July 12, 2024

Project Woman hosted its annual candlelight vigil called Take Back The Night on Oct. 6 in honor of domestic violence victims.
Take Back The Night happens every October to bring awareness to National Domestic Violence Awareness Month. The vigil is an event to celebrate those who have survived, remember those lost and give hope to those who are currently undergoing hardship within relationships.
People gathered on Thursday night outside of Springfield City Hall to recall those they had lost to domestic violence, along with those who are still with them. The night began with a performance by Wittenberg’s female a cappella group, Just Eve, and transitioned into opening remarks by Nick Heimlich, master of ceremonies.
“Our mission here tonight is to bring hearts together,” Heimlich said.
Laura Baxter, executive director of Project Woman, then stepped up to the podium to say that everyone gathered there is providing hope for victims. One in four women and one in 10 men experience domestic violence in their lifetime.
“I’m hopeful that each day we’re making progress, even though the statistics don’t change,” Baxter said.
Baxter went on to say that she doesn’t believe the lack of change means the Womyn’s Center is ineffective, but the opposite, as people are coming forward and asking for help much more frequently. She spoke of how abusers isolate victims, and the event is proof that the victims are being heard. Everyone in unison then said, “I am not alone. You are not alone. We are not alone. We are together.”
The executive director then presented Leanne Wierenga with the Chrysalis Award, representing strong support and help to Project Woman. Wierenga is a volunteer and even a past board member for the organization.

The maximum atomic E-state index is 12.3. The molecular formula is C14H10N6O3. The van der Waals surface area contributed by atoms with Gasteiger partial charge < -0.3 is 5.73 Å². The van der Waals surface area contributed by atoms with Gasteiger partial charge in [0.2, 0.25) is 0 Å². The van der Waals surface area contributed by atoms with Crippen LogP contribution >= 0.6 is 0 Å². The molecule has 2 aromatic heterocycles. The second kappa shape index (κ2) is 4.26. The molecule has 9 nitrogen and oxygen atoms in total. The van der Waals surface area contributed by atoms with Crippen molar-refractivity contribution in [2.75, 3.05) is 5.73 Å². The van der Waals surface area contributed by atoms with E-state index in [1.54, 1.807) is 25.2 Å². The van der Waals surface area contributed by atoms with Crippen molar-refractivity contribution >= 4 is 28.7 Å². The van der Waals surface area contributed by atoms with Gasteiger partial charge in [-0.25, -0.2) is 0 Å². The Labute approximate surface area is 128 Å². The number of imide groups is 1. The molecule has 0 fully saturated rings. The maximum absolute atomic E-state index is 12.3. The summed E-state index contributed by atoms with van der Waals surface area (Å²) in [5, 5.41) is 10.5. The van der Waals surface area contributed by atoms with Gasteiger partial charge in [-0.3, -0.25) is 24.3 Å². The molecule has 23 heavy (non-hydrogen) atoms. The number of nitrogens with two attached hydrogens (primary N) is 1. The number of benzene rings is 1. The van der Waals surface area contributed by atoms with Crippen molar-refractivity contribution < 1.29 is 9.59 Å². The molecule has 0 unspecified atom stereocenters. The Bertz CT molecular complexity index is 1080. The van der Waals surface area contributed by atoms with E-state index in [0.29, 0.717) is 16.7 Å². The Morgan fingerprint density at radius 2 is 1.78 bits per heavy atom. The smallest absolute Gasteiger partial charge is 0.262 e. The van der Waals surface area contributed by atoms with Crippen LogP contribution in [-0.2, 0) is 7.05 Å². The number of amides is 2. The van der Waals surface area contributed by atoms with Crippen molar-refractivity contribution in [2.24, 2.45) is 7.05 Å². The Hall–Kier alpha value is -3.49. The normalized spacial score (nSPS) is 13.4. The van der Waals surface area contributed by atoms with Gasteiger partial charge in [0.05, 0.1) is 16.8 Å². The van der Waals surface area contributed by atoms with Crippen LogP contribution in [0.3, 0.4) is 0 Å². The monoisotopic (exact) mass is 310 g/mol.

“I think I’m a survivor, and it’s because of Project Woman that I am,” Wierenga said, choked up.
She she had been victimized by a past husband, and the organization helped her find courage to press charges and leave him. Seeing a counselor at Project Woman showed her that she could be happy and survive. Wierenga considers herself one of the lucky ones with a good job, good family and good coworkers. She stressed that not everyone who comes to the shelter seeking help has those things, and the smallest bit of money donated could help their cause.
After a moving musical performance by Kent Brooks, director of Wittenberg’s IMANI Gospel Choir, Take Back the Night truly began. The Wittenberg Survivor Organization called No Woman Left Behind led a march of university students and faculty back to campus in solidarity after the vigil.
“Claim our bodies, claim our right; take a stand, take back the night!” they chanted.
In commitment to ending domestic and intimate partner violence, participants held their candles high and marched all the way back to Founder’s Pub, where an open microphone awaited anyone who wanted to speak on the subject. While snacking on cookies and hot chocolate, students respectfully listened to others’ experience with sexual violence, reminding everyone that you may know someone, but not their story.
To learn more about additional October events and support the organization’s cause, visit ProjectWomanOhio.org.

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